Schizophrenia -V. 2

I read an article in the New Yorker about the discovery of the genetic mechanisms behind schizophrenia.  That’s what this poem is a reponse to.  Feels good to work on some poems again however hard it feels to write.

——————–

Desiring only square-ness
we raise long shears
in the garden, where
to neaten
is to destroy.

It’s april and
the late frost had cleaned
our yard of the less hardy varieties
like a stiff breeze takes
loose leaves.

You say in your ear
the white mites are
going, small mouths working
smaller teeth…

I tell you
they found the gene for madness.
I tell you I saw my father’s hands
make deep cuts
in our beloved magnolia tree,
and later how he stood, pale
among the wind-scattered buds
like over a grave.

I do miss the flowers, but
I can’t fault you for hollowing yourself
any more than I can ask you
to reconsider
your brown eyes.

-LL

Cold vs. Not Cold

This morning it was -8F in Boston.  I realized, walking to yoga class, in the sun, in the wind, that it was cold; but figuring out exactly how cold was not something my body or brain was equipped to do.

Each square of my skin can sense cold, and it can sense pain, so in terms of raw input, I get only not-cold, cold, or painfully cold.  Can I really tell the difference between 8F and -8F? For better resolution I have to use other available data.  How much am I wearing?  How long have I been outside?  Outside in -8F, probably the coldest temperatures I’ve walked around in, I put this notion to the test.

The only exposed bit of my skin, below my hat and above the scarf I had pulled over my face, went from not-cold to cold to painfully cold in about 3 minutes.  My eyes watered and the corners of my eyes started to sting.  Other than that, I felt fine.  I felt probably the same amount of cold over my body as I did on a 30F day wearing jeans, a coat, and no scarf.  Except this morning I was wearing my full mountain gear for snowboarding: snow pants, thermal layer underneath, windproof insulation under my jacket, ear-warmers, mittens…  And despite walking quickly, I didn’t warm up.  All the gear felt light and airy, as if the top layers were simply not there.

A few nights ago, sitting in Fenway Park watching the Big Air competition, I wore the same outfit, down to the boots and mittens and ear-warmers.  It was 10F and not as breezy.  It took me about 30 minutes of not moving to start feeling uncomfortably cold, about 40 minutes to lose feeling in my toes through my winter boots.  My eyes did not start to sting or water, and I did not notice my exposed skin becoming painfully cold (probably because I went inside to take care of my toes).  But simply from being outside from 6-10pm that night, I was cold, and hungry, and exhausted.

The data seems to indicate that today is colder.  But Thursday’s experience was much more grueling.

 

To pull the heart in

On Christmas day we drove to Maryland.  Yesterday we came back.  We left an eerie warm Boston day in the high 60s, packing a jacket only in luggage, and a week later we returned to a more familiar January.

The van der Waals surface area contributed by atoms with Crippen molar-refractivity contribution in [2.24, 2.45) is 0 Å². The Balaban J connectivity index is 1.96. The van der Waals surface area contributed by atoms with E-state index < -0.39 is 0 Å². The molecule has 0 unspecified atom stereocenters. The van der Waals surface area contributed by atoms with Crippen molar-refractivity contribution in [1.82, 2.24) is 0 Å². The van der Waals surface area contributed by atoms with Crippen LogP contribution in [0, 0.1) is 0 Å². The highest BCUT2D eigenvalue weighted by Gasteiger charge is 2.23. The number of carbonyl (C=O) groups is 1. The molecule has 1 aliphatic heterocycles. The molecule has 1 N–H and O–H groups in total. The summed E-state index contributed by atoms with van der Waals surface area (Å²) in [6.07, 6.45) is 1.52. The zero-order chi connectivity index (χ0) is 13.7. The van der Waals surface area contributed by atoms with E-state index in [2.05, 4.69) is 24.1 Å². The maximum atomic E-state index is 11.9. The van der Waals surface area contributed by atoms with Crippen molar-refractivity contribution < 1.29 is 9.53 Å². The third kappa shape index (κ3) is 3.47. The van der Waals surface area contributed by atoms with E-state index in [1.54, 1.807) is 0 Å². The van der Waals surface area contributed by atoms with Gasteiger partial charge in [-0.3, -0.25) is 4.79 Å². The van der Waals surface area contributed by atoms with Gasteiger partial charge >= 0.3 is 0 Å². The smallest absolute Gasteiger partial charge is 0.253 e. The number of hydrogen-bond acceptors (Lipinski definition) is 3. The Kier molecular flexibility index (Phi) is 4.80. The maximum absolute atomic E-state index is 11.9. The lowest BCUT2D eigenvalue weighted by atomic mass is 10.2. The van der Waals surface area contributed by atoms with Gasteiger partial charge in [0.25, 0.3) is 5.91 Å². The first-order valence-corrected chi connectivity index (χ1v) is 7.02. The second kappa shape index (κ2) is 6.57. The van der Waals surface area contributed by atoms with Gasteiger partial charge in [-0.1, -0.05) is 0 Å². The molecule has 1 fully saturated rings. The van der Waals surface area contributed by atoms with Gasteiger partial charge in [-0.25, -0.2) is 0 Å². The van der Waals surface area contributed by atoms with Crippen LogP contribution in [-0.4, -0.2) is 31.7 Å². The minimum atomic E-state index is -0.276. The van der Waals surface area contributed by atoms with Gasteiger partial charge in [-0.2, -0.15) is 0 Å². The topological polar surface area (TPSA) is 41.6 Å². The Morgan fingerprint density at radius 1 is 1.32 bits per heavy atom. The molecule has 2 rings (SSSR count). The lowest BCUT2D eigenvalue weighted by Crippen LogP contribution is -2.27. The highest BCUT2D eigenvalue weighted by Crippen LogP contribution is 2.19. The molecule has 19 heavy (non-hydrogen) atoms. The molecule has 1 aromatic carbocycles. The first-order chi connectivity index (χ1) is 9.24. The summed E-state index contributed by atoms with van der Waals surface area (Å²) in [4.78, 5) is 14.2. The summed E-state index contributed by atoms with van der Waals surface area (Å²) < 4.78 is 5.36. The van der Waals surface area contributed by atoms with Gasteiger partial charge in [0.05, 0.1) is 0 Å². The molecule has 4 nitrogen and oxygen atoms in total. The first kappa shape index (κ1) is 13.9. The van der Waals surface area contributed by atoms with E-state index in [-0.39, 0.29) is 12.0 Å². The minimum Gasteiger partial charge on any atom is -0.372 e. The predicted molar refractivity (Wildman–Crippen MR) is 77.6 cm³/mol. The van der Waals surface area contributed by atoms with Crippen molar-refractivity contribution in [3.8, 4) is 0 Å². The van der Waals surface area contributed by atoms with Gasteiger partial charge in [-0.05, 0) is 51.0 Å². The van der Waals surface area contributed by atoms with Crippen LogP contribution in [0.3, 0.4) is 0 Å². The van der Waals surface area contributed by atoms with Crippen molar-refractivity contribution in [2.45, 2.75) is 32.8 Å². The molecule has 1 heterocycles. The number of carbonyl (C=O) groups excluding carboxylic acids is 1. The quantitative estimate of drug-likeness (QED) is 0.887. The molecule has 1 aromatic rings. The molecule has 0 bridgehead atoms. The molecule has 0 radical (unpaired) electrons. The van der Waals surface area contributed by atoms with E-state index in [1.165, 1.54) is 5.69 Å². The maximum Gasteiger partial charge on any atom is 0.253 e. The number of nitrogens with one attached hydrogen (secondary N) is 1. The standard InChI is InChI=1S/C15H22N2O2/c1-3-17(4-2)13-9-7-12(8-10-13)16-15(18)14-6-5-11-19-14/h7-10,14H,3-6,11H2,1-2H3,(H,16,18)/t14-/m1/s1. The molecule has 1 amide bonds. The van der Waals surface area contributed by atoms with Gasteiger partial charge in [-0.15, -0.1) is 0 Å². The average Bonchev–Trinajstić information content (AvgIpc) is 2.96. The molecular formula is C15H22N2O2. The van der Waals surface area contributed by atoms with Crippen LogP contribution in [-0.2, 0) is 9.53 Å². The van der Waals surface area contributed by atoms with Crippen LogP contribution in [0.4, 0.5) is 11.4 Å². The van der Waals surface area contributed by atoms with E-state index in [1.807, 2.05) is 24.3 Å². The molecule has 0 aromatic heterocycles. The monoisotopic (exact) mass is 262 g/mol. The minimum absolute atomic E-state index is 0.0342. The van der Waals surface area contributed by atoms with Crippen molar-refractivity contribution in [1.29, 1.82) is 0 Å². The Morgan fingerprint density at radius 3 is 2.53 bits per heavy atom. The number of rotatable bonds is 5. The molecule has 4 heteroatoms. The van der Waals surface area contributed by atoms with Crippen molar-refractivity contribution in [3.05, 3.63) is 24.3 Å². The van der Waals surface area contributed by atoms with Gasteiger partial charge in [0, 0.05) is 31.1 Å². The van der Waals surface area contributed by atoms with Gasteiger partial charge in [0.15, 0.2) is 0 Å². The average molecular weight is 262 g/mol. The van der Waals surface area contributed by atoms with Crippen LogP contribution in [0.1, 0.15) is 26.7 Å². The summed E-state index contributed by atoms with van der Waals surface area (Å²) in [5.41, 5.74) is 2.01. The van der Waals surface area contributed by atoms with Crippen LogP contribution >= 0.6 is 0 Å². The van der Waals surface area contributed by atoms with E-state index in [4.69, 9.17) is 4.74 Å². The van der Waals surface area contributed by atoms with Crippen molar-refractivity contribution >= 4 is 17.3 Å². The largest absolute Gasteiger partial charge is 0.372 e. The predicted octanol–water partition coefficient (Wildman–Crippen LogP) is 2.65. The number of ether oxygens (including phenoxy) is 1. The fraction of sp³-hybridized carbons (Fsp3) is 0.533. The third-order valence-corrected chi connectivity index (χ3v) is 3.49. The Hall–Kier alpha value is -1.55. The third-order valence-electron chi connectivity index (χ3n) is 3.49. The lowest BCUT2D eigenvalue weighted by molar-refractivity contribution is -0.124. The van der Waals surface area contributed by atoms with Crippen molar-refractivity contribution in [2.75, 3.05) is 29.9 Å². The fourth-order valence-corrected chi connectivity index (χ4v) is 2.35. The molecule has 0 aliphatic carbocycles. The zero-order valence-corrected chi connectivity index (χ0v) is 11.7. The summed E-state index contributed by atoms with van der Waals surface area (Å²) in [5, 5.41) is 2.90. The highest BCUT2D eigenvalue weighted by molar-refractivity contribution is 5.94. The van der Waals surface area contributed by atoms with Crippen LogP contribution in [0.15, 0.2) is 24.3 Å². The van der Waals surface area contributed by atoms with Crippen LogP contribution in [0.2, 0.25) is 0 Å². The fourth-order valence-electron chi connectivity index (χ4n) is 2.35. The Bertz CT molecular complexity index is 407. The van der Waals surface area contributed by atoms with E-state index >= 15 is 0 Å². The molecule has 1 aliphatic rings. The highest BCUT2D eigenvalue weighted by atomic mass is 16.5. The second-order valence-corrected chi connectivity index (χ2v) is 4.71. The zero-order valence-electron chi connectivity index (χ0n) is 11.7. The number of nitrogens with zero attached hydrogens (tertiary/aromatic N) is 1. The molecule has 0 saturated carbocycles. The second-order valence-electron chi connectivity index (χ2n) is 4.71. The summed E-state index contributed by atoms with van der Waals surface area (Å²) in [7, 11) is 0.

Of course, among other things, we missed the first snow of the season.   Patches first appearing on the sides of the road on Rt 209 in the Delaware River Gap.  Of course, it did not snow in Maryland.  The day after Christmas we played tennis in the sun.

Over the rolling hills and expansive farm country beneath clouds that borders Maryland with Virginia, in rain and fog and at dusk I drove.  From one brand new community development to another.  Their ordered streets a barrier against all that wildness.

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In Chinese, the expression for what one must do to go back to work after an extended vacation is to “pull the heart in” (收心).  I think this is an accurate description of what self-discipline feels like.  To pull the heart in.  To find smaller joys.

Go Set a Watchman

Well, I don’t know what I expected. I knew that this novel came first. I knew it was the earliest attempt at this story, and that it was rejected then rewritten and it would become To Kill a Mockingbird.  I knew all that. That it’s not a sequel, but a draft. I just didn’t expect the difference in quality would be this dramatic.

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Anyways, I hated the book, but it’s beautiful (and very educational) to see the process.

Jasmine

There’s this undergrad class at Harvard called Science and Cooking.  I’m one of 10 graduate students that serve as Teaching Fellows in this class.  We sit in a bundle, in the right-front of the lecture hall.  We lead cooking labs, once a week.

A few weeks ago, we listened to a guest lecture from Adoni Aduriz, head chef at Mugaritz restaurant in Spain.  Speaking Spanish, using a translator, he described how to create the scent of jasmine.  There are hundreds of aromatic compounds that make up the scent of a jasmine flower, he said, but to mimic it, we need only six.

Five that are sweet, resembling rose, or vanilla, or something equally pleasant.

The sixth is the smell of fecal matter.  He called it Indo.

“Sometimes, to build beauty,” he said. “We need a discordant note.”

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